History of the Constellations

Stars and Constellations


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Contents of this page: | Description | Skylore | Modern Culture | Origin and History | Asterisms | Special Stars | Star Clusters | Nebulae | Submit new info... |

Images (at bottom of page): | Lyra Chart: (Figure 1) | Hyginus, 1482, page D3r: (Figure 2) | Hyginus, 1517, page E3r: (Figure 3) | Ptolemy, 1541-const, page Lyra: (Figure 4) | Bayer, 1661, page H: (Figure 5) | Bayer, 1697, page D4r: (Figure 6) | Bayer, 1697, page D4v: (Figure 7) | Bode, 1801, page l: (Figure 8) | Bode, 1801, page r: (Figure 9) | Aspin, 1825, page Lacerta: (Figure 10) | Images digitized by Hannah Magruder.

Constellation Data


The summer triangle consists of Deneb... Altair... and bluish Vega. Vega is the second brightest star in the northern hemisphere, closely rivaling Arcturus. Vega means Swooping Eagle in Arabic. It soars almost directly overhead in summer, while the bright stars of winter nights are hidden almost directly beneath our feet. Look for a small parallelogram of stars near Vega which forms the frame of the harp.

A slow wobble in the Earth’s daily rotation causes the Earth’s north pole to trace a circle among the stars every 26,000 years. Because of this motion, called precession, the star nearest the pole is not always the same. Architects of the great Egyptian pyramid used Thuban (TOO-bahn), a star in the constellation Draco the Dragon, for their north star.

Polaris, the tip of the Little Dipper’s handle (see Ursa Minor), currently lies within three-quarters of a degree from the polar point, and will reach its closest proximity--under half a degree--in the year 2102 AD. No matter where you are in the northern hemisphere, when you face Polaris you are facing north. Polaris now points northward more accurately than a magnetic compass.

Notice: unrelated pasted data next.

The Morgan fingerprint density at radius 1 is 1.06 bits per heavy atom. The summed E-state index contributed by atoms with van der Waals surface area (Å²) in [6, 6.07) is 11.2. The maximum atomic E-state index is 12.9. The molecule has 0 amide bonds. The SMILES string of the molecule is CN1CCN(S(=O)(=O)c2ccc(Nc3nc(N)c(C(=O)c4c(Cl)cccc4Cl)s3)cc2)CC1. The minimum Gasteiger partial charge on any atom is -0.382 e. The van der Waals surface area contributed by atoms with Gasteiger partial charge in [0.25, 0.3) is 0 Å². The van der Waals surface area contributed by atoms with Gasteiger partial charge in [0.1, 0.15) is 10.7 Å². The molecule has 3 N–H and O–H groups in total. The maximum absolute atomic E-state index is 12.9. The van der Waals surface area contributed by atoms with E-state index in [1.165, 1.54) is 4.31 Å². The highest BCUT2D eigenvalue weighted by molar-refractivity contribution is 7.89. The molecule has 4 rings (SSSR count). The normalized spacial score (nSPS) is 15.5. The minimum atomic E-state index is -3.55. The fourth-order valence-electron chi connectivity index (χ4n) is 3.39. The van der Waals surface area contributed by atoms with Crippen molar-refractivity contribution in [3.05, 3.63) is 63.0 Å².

In 14,000 years Vega will become the pole star. This extremely slow but steady cycle of precession was discovered around 150 B.C by the ancient astronomer Hipparchos. Hipparchos combined the qualitative geometrical systems of the Greeks with the quantitative astronomy of the Babylonians, whose ancient observations were etched on cuneiform tablets. This remarkable fusion of cultures, embodied in the achievements of Hipparchos, greatly benefited Ptolemy 300 years later.

Ptolemy advised his readers that to comprehend the great cycles of the stars provides serenity in the midst of continually changing earthly life: Above all things, astronomy can make men see clearly. From the constancy, order, symmetry and calm which are associated with the divine, astronomy makes its followers lovers of this divine beauty, accustoming them and reforming their natures, as it were, to a similar spiritual state.

Skylore and Literature

This is the lyre given by Apollo to Orpheus according to the Greeks, or to King Arthur according to English legend. Shakespeare tells us that when Orpheus would play his lyre:

everything that heard him play, | even the billows of the sea, | hung their heads, and then lay by.

Orpheus played the harp so well that he charmed Pluto and the guardians of the underworld. They enjoyed his music so much that they agreed to release his wife Eurydice, who had died of a snake bite. Orpheus was told to trust that Eurydice was behind him, and not to look back and check to see if she was there. He could not obey this comand, however, and he lost his wife forever. Later, Zeus places his harp among the stars.

Modern Culture